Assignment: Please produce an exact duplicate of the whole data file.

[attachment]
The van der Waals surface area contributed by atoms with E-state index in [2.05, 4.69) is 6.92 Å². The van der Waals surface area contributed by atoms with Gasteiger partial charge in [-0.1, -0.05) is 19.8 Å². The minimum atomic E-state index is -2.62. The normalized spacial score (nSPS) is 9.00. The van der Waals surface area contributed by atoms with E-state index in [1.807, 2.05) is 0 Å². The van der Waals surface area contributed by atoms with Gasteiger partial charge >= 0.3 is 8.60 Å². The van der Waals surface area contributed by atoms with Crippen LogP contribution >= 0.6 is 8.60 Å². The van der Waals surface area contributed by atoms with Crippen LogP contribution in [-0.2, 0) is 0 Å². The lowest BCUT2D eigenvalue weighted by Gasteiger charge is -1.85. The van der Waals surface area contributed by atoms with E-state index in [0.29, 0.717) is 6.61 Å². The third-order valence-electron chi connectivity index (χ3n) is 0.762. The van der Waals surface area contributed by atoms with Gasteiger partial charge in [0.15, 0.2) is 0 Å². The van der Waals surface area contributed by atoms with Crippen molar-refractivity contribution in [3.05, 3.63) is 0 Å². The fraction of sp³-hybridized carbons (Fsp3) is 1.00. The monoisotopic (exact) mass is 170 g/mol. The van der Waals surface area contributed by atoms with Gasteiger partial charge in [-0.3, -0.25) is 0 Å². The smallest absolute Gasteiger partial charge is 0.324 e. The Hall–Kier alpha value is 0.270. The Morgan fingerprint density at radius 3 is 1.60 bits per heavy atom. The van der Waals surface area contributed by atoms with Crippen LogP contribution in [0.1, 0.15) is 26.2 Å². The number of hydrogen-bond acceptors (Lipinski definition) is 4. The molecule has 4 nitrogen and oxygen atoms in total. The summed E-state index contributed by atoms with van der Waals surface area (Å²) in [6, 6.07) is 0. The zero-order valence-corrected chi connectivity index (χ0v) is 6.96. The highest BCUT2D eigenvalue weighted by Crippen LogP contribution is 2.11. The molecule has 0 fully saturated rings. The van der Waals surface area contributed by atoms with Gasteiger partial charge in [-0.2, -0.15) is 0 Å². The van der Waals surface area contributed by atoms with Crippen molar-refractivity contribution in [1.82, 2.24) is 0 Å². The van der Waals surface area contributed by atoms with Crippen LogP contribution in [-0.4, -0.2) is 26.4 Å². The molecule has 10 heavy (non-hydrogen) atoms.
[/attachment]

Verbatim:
The van der Waals surface area contributed by atoms with E-state index in [2.05, 4.69) is 6.92 Å². The van der Waals surface area contributed by atoms with Gasteiger partial charge in [-0.1, -0.05) is 19.8 Å². The minimum atomic E-state index is -2.62. The normalized spacial score (nSPS) is 9.00. The van der Waals surface area contributed by atoms with E-state index in [1.807, 2.05) is 0 Å². The van der Waals surface area contributed by atoms with Gasteiger partial charge >= 0.3 is 8.60 Å². The van der Waals surface area contributed by atoms with Crippen LogP contribution >= 0.6 is 8.60 Å². The van der Waals surface area contributed by atoms with Crippen LogP contribution in [-0.2, 0) is 0 Å². The lowest BCUT2D eigenvalue weighted by Gasteiger charge is -1.85. The van der Waals surface area contributed by atoms with E-state index in [0.29, 0.717) is 6.61 Å². The third-order valence-electron chi connectivity index (χ3n) is 0.762. The van der Waals surface area contributed by atoms with Gasteiger partial charge in [0.15, 0.2) is 0 Å². The van der Waals surface area contributed by atoms with Crippen molar-refractivity contribution in [3.05, 3.63) is 0 Å². The fraction of sp³-hybridized carbons (Fsp3) is 1.00. The monoisotopic (exact) mass is 170 g/mol. The van der Waals surface area contributed by atoms with Gasteiger partial charge in [-0.3, -0.25) is 0 Å². The smallest absolute Gasteiger partial charge is 0.324 e. The Hall–Kier alpha value is 0.270. The Morgan fingerprint density at radius 3 is 1.60 bits per heavy atom. The van der Waals surface area contributed by atoms with Crippen LogP contribution in [0.1, 0.15) is 26.2 Å². The number of hydrogen-bond acceptors (Lipinski definition) is 4. The molecule has 4 nitrogen and oxygen atoms in total. The summed E-state index contributed by atoms with van der Waals surface area (Å²) in [6, 6.07) is 0. The zero-order valence-corrected chi connectivity index (χ0v) is 6.96. The highest BCUT2D eigenvalue weighted by Crippen LogP contribution is 2.11. The molecule has 0 fully saturated rings. The van der Waals surface area contributed by atoms with Gasteiger partial charge in [-0.2, -0.15) is 0 Å². The van der Waals surface area contributed by atoms with Crippen molar-refractivity contribution in [1.82, 2.24) is 0 Å². The van der Waals surface area contributed by atoms with Crippen LogP contribution in [-0.4, -0.2) is 26.4 Å². The molecule has 10 heavy (non-hydrogen) atoms.